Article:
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Friday, March 11, 2005

Why Does the Florida Legislature Hate America?

Now that the annual Florida Legislative pig fuck . . . er, I mean, session . . . is under way, the proposals to reduce our ability to get constitutional amendments passed is gaining steam. This is simply a power grab by the elected officials beholden to wealthy special interest groups that want to ensure state dollars are spent on their needs, not ours.

Here's how the legislature works: monied interests, from agribusiness to developers to sugar to telecom to banking, spends millions on campaign contributions to get people elected as representatives and senators, and then they spend millions more on lobbyists and perks for lawmakers to ensure that they'll vote they way the special interests want. Florida raises and spends billions of dollars ever year, and the special interests want to ensure most of it is spent to help them get really, really rich.

What throws a spanner into this machine are citizen-led initiative that require the state to spend money on things that help people, like smaller class sizes for school children so teachers can better educate them. Or on mandatory pre-K for all kids, so they can start learning earlier and poor parents can return to work before their kids enter a public school.

These initiatives cost a lot of money, which means a smaller pie to divvy up for the special interests. That's why Jeb!?! campaigned so hard to repeal the high-speed rail last year, successfully, and now wants voters to repeal the class size reductions.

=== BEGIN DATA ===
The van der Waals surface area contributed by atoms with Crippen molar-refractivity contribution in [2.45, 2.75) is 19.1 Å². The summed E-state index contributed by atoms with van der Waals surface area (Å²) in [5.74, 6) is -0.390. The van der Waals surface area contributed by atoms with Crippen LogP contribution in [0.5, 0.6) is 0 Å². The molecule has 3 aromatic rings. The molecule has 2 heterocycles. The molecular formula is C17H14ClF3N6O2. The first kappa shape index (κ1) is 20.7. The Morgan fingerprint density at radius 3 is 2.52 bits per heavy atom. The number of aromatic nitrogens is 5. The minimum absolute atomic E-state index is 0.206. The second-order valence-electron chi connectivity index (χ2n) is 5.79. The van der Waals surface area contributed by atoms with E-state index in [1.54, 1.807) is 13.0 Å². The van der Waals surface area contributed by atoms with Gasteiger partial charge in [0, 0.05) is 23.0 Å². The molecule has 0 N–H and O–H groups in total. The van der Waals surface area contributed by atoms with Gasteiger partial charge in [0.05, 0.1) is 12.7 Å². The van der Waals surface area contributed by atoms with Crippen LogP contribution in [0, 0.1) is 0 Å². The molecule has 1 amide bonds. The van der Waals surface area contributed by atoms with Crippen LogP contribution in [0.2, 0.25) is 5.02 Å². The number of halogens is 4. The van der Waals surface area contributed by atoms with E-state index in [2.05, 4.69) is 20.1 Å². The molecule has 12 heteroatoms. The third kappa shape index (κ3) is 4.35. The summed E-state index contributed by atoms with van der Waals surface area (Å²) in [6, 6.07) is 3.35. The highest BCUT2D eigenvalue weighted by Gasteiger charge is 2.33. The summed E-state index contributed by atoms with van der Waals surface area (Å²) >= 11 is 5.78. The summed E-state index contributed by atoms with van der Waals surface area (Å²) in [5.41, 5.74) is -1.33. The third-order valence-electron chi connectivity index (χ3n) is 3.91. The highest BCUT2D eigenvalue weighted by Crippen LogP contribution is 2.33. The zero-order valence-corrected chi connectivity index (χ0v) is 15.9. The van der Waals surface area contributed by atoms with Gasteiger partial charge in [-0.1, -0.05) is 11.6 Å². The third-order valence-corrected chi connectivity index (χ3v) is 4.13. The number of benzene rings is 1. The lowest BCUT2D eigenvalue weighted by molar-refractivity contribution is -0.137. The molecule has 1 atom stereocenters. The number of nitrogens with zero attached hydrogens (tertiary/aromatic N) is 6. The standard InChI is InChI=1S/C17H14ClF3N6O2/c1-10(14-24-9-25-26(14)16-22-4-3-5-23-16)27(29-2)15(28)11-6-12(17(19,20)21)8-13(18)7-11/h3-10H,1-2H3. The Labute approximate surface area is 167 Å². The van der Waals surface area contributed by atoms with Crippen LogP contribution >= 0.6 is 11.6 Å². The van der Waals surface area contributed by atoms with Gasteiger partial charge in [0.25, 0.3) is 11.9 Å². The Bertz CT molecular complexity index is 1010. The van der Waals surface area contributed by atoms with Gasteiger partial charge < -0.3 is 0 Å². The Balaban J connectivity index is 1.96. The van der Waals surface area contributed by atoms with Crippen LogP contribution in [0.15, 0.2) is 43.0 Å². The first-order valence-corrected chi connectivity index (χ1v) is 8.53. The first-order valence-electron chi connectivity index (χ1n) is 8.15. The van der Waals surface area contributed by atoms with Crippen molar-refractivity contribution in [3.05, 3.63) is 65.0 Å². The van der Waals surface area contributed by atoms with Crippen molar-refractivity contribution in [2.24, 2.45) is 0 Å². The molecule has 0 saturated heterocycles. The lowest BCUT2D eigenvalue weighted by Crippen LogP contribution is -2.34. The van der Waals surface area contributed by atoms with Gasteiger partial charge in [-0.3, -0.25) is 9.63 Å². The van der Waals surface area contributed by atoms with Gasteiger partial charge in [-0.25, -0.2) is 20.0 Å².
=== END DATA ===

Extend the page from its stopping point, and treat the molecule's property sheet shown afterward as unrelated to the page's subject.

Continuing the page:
The anti-initiative propaganda does not address specific problems with these initiatives, instead relying on arguments that we shouldn't muck up the state constitution.

My favorite bogeyman is the initiative passed several years ago protecting pregnant pigs, which is often used as the example of why citizen initiatives have run amok. No one ever talks about the specifics of the initiative, because just saying that the state constitution has "pregnant pigs" in it makes the idea of citizen initiatives sound wacky, and that's the intent.

However, there was a great reason for supporting this initiative – it prevents massive pig farming operations, which are one of the most polluting, obnoxious and disgusting types of farming operations out there – from locating in Florida. Ask anyone in North Carolina, where giant hog farms have ruined major water systems and threaten drinking water supplies. Worse, try getting within a few miles of one of these places – the smell and flies are horrible.

But I love this example because of its irony – lawmakers are using pigs as a reason to protect their own form of pork.

Thank goodness that any changes the legislature proposes must be approved by voters in 2006. Already there is a massive coalition of citizen groups gathered to fight this initiative.

Sure, the initiative process is not perfect and certainly not pretty, but no less perfect or pretty than the sausage made in the Legislature, which is usually done behind closed doors and at the behest of the rich and powerful interests than control state government.

If lawmakers don't want people pushing such initiatives, they need to be more responsive to people when they request the state to take these actions. And in almost every case, ballot initiatives followed intense efforts by citizens to get the Legislature to do the exact thing the initiative ended up forcing the legislature to do.


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